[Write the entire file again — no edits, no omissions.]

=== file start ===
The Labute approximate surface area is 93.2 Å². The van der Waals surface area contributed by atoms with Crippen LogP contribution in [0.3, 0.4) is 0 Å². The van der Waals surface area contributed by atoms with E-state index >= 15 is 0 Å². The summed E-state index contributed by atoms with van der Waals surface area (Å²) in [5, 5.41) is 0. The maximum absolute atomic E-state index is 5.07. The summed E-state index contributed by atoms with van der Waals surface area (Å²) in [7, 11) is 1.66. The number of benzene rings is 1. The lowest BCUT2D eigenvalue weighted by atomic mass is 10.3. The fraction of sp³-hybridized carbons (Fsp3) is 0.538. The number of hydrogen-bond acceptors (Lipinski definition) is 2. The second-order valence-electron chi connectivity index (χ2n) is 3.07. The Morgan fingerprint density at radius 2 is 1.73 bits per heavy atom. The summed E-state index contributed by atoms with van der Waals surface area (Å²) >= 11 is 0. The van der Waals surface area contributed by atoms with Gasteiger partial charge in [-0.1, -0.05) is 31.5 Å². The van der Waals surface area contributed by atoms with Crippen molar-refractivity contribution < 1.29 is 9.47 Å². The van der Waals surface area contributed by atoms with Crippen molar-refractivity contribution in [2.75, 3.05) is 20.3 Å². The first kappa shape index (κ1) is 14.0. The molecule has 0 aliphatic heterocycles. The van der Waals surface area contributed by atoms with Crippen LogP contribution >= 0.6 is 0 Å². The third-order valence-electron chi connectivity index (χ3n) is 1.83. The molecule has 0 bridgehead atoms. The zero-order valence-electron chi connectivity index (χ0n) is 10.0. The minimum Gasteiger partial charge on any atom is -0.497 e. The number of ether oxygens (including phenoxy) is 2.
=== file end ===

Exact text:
The Labute approximate surface area is 93.2 Å². The van der Waals surface area contributed by atoms with Crippen LogP contribution in [0.3, 0.4) is 0 Å². The van der Waals surface area contributed by atoms with E-state index >= 15 is 0 Å². The summed E-state index contributed by atoms with van der Waals surface area (Å²) in [5, 5.41) is 0. The maximum absolute atomic E-state index is 5.07. The summed E-state index contributed by atoms with van der Waals surface area (Å²) in [7, 11) is 1.66. The number of benzene rings is 1. The lowest BCUT2D eigenvalue weighted by atomic mass is 10.3. The fraction of sp³-hybridized carbons (Fsp3) is 0.538. The number of hydrogen-bond acceptors (Lipinski definition) is 2. The second-order valence-electron chi connectivity index (χ2n) is 3.07. The Morgan fingerprint density at radius 2 is 1.73 bits per heavy atom. The summed E-state index contributed by atoms with van der Waals surface area (Å²) >= 11 is 0. The van der Waals surface area contributed by atoms with Gasteiger partial charge in [-0.1, -0.05) is 31.5 Å². The van der Waals surface area contributed by atoms with Crippen molar-refractivity contribution < 1.29 is 9.47 Å². The van der Waals surface area contributed by atoms with Crippen molar-refractivity contribution in [2.75, 3.05) is 20.3 Å². The first kappa shape index (κ1) is 14.0. The molecule has 0 aliphatic heterocycles. The van der Waals surface area contributed by atoms with Crippen LogP contribution >= 0.6 is 0 Å². The third-order valence-electron chi connectivity index (χ3n) is 1.83. The molecule has 0 bridgehead atoms. The zero-order valence-electron chi connectivity index (χ0n) is 10.0. The minimum Gasteiger partial charge on any atom is -0.497 e. The number of ether oxygens (including phenoxy) is 2.